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Malta has great reputation of the best holiday destination. The beautiful Mediterranean climate, considerable amounts of sunshine even during the winter months and the clear, warm sea are just some of the things that lend it to this market. Add to the great climate the lovely beaches, dramatic coastal scenery and variety of watersports and leisure activities, and it becomes clear why Malta is so popular with the package holidaymaker.
Malta is by no means only a place for the beach lover however. In fact, stick only to the sea and sand and you'd miss out on Malta's true highlights. Its wonderful and ancient past is evident all around you the minute you step off the beaches. Man's comprehensive temple-building spree left the Ggantiji temples on Gozo, the oldest freestanding structures on earth and the labyrinthine Hypogeum containing 3600-year-old bones amongst others. A few days off the beaches will give you time to explore the bustling street of Valletta, the facinating walled capital Mdina, the many attractive stone-built towns and the wonderful villages that demonstrate the quieter side of Mediterranean life.
Malta has a lot to offer, so whether its sea and sand, or history that you're after, you'll find it more than satisfies.
Msida or Imsida is a harbour town in Malta with a population of 7,623. The town is located just west of Valletta on the northeast coast of Malta. The town enjoys a Mediterranean climate with hot, dry, sunny summers and short, cool winters.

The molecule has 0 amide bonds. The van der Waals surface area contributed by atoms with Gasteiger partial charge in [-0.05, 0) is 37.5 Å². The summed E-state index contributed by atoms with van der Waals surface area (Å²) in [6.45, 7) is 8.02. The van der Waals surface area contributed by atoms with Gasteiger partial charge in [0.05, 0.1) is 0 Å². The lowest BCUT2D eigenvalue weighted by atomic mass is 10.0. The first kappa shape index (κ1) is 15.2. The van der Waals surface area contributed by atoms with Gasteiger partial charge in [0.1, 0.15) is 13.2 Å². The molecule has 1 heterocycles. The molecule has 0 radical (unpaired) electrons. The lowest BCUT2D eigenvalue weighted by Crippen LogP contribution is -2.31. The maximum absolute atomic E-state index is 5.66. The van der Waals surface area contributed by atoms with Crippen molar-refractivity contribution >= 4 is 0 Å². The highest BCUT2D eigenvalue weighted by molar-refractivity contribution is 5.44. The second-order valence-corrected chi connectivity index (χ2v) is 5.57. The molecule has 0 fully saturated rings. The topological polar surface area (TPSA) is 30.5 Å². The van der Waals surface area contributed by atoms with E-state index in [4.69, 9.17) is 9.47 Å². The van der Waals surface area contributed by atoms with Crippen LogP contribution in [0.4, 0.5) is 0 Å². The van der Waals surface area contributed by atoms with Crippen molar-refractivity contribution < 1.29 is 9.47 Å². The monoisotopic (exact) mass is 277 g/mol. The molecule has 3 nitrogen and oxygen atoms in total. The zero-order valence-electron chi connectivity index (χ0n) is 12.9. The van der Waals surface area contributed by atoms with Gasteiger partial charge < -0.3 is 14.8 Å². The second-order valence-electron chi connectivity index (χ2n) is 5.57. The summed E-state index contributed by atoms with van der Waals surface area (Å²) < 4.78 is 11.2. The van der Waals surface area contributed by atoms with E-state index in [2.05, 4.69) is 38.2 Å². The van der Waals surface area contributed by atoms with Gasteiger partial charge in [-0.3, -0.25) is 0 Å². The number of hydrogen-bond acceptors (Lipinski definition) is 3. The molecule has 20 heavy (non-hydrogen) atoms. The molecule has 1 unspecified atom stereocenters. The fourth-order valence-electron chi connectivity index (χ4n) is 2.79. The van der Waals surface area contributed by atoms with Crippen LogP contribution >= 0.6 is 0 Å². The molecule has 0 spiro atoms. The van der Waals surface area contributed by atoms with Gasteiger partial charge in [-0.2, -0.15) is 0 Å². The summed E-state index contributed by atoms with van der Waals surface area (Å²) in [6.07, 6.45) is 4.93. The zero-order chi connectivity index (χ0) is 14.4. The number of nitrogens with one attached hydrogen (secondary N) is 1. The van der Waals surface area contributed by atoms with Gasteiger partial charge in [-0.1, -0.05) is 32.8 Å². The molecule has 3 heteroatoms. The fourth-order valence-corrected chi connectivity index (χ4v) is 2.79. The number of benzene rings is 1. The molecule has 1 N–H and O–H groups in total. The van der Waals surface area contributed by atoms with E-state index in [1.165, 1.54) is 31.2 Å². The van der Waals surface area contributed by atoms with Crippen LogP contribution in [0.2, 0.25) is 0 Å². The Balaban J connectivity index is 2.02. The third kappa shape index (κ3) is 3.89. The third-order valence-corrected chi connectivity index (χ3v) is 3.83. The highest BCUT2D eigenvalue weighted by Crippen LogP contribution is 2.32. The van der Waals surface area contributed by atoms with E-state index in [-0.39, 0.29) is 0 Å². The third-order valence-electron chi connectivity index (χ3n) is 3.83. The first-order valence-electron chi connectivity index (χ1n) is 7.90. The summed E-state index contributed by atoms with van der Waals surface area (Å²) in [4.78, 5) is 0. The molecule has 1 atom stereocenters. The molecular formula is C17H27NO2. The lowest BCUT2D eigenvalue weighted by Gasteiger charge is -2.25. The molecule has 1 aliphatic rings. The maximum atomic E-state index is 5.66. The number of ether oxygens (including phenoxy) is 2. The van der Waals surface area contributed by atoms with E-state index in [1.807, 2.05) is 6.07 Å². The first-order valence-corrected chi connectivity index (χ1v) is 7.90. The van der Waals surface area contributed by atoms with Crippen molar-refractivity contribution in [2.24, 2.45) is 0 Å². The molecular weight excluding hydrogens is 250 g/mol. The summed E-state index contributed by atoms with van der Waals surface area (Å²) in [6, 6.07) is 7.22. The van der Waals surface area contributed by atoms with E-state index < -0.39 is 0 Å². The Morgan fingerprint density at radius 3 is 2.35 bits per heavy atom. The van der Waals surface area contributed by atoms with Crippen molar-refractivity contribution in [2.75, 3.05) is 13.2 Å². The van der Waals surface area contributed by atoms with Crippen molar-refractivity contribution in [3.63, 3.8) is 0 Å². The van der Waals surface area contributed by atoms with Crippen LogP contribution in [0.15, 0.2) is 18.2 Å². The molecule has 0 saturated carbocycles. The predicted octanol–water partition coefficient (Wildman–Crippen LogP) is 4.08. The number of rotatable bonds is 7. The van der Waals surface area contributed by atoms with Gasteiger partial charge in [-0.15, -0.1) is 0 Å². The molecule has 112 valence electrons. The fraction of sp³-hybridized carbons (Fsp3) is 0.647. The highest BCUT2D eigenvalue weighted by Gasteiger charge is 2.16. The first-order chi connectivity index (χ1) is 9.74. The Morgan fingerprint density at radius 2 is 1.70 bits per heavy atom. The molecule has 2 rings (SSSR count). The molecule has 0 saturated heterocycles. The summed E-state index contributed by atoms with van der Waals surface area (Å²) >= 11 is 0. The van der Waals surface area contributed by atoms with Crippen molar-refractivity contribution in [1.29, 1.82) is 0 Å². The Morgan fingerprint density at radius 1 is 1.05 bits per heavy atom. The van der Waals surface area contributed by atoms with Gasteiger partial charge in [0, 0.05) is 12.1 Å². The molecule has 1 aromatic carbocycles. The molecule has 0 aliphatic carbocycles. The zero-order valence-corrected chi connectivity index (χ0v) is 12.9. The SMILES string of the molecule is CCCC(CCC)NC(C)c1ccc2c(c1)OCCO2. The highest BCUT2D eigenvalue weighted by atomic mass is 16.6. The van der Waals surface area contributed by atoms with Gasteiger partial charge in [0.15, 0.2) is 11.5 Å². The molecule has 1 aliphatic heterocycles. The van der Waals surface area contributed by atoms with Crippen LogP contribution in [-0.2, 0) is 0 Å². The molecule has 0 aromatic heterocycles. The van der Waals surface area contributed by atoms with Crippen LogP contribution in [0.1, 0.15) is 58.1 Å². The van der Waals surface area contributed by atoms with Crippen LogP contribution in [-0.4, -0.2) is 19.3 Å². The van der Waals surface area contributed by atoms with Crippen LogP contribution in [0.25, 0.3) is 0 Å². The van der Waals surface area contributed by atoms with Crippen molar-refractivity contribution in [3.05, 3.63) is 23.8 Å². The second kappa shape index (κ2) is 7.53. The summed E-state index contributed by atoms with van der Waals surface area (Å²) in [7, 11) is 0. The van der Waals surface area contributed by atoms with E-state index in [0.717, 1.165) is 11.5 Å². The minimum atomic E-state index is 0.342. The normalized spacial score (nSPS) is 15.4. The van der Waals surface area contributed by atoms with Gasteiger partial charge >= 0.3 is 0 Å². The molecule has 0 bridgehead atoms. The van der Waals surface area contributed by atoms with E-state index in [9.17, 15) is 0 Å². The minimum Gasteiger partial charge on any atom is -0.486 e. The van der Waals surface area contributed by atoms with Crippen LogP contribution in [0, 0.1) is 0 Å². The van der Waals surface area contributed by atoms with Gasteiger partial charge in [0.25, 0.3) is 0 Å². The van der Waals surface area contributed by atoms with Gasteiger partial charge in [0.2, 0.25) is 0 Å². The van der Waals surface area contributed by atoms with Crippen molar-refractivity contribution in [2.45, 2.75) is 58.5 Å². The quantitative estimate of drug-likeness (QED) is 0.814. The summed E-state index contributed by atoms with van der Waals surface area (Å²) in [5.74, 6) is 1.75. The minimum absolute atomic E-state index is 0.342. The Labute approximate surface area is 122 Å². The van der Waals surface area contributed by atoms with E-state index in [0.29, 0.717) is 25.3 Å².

The neighbouring towns of Msida are Ta' Xbiex, Gzira, Sliema, St.Julians, San Gwann, Birkirkara, Santa Venera, Hamrun and Pietà. Msida is an important town for all travellers as many of the country's bus routes pass through it.
The patron saint of Msida is Saint Joseph while the protector is The Holy Conception. For a week and a half in July, the town celebrates the feast of St. Joseph. The feast of Msida is also famous for its traditional game “Il-Gostra”.
The Mater Dei Hospital is located in the outskirts of Msida. It was inaugurated by the prime minister of Malta Dr. Gonzi in June 2007 and has a total floor area of 232,000m2 and approximately 8,000 rooms. It also houses a teaching facility for the University of Malta.
Its name comes from an Arabic word meaning "a fisherman's dwelling". However it could also be derived from the word 'Omm Sidna' meaning 'The Mother of Our Lord' since there could have been a small chapel dedicated to the Blessed Virgin Mary, Mother of God.
Msida was previously an old fishing village. Although it is now more urbanised, some fishermen still operate in the village.
Msida became a parish in 1867. Then the settlement was centered around the hovels located inward at Valley Road, and some nearby ancillary roads and pathways which led up to the quaint district of Villambrosa. This status did not last long however, as a new parish Hamrun was hived off in 1881. Today the lowest part of Villambrosa Street remains a silent reminder of Msida's jurisdiction in this area.